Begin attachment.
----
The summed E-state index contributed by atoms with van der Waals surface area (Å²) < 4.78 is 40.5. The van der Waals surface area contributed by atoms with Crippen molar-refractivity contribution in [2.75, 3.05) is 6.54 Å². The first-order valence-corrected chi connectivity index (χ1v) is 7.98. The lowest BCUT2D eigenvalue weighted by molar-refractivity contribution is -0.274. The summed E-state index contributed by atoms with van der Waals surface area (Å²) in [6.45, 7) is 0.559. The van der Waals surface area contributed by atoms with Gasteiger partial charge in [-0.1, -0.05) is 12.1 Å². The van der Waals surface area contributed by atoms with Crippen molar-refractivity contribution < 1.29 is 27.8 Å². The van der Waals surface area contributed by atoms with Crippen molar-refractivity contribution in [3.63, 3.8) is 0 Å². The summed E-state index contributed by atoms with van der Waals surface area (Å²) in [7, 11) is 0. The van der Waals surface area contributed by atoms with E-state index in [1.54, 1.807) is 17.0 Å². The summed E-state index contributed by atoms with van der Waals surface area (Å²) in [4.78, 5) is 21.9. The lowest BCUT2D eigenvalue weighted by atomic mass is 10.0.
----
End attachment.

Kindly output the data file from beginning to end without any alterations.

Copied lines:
The summed E-state index contributed by atoms with van der Waals surface area (Å²) < 4.78 is 40.5. The van der Waals surface area contributed by atoms with Crippen molar-refractivity contribution in [2.75, 3.05) is 6.54 Å². The first-order valence-corrected chi connectivity index (χ1v) is 7.98. The lowest BCUT2D eigenvalue weighted by molar-refractivity contribution is -0.274. The summed E-state index contributed by atoms with van der Waals surface area (Å²) in [6.45, 7) is 0.559. The van der Waals surface area contributed by atoms with Gasteiger partial charge in [-0.1, -0.05) is 12.1 Å². The van der Waals surface area contributed by atoms with Crippen molar-refractivity contribution < 1.29 is 27.8 Å². The van der Waals surface area contributed by atoms with Crippen molar-refractivity contribution in [3.63, 3.8) is 0 Å². The summed E-state index contributed by atoms with van der Waals surface area (Å²) in [7, 11) is 0. The van der Waals surface area contributed by atoms with E-state index in [1.54, 1.807) is 17.0 Å². The summed E-state index contributed by atoms with van der Waals surface area (Å²) in [4.78, 5) is 21.9. The lowest BCUT2D eigenvalue weighted by atomic mass is 10.0.